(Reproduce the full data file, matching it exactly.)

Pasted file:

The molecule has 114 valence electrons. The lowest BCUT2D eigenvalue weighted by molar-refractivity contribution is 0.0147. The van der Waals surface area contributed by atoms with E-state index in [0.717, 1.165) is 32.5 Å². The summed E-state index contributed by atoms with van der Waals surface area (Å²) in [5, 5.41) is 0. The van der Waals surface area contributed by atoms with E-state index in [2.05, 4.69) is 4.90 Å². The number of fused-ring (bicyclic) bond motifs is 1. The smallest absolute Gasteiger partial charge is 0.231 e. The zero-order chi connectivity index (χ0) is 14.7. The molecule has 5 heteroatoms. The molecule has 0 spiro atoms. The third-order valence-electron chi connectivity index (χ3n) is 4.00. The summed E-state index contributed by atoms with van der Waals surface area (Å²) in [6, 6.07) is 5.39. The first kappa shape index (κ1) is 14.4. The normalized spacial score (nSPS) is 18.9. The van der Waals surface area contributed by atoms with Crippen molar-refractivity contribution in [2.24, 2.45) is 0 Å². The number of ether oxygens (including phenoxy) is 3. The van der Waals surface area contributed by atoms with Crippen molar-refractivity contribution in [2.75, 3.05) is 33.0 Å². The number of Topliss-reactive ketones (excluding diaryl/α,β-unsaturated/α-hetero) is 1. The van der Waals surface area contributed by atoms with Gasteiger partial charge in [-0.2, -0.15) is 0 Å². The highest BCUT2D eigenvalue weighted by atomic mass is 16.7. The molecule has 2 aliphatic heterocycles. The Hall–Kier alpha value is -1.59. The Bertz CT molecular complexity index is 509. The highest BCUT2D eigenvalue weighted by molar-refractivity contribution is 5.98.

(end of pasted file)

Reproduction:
The molecule has 114 valence electrons. The lowest BCUT2D eigenvalue weighted by molar-refractivity contribution is 0.0147. The van der Waals surface area contributed by atoms with E-state index in [0.717, 1.165) is 32.5 Å². The summed E-state index contributed by atoms with van der Waals surface area (Å²) in [5, 5.41) is 0. The van der Waals surface area contributed by atoms with E-state index in [2.05, 4.69) is 4.90 Å². The number of fused-ring (bicyclic) bond motifs is 1. The smallest absolute Gasteiger partial charge is 0.231 e. The zero-order chi connectivity index (χ0) is 14.7. The molecule has 5 heteroatoms. The molecule has 0 spiro atoms. The third-order valence-electron chi connectivity index (χ3n) is 4.00. The summed E-state index contributed by atoms with van der Waals surface area (Å²) in [6, 6.07) is 5.39. The first kappa shape index (κ1) is 14.4. The normalized spacial score (nSPS) is 18.9. The van der Waals surface area contributed by atoms with Crippen molar-refractivity contribution in [2.24, 2.45) is 0 Å². The number of ether oxygens (including phenoxy) is 3. The van der Waals surface area contributed by atoms with Crippen molar-refractivity contribution in [2.75, 3.05) is 33.0 Å². The number of Topliss-reactive ketones (excluding diaryl/α,β-unsaturated/α-hetero) is 1. The van der Waals surface area contributed by atoms with Gasteiger partial charge in [-0.2, -0.15) is 0 Å². The highest BCUT2D eigenvalue weighted by atomic mass is 16.7. The molecule has 2 aliphatic heterocycles. The Hall–Kier alpha value is -1.59. The Bertz CT molecular complexity index is 509. The highest BCUT2D eigenvalue weighted by molar-refractivity contribution is 5.98.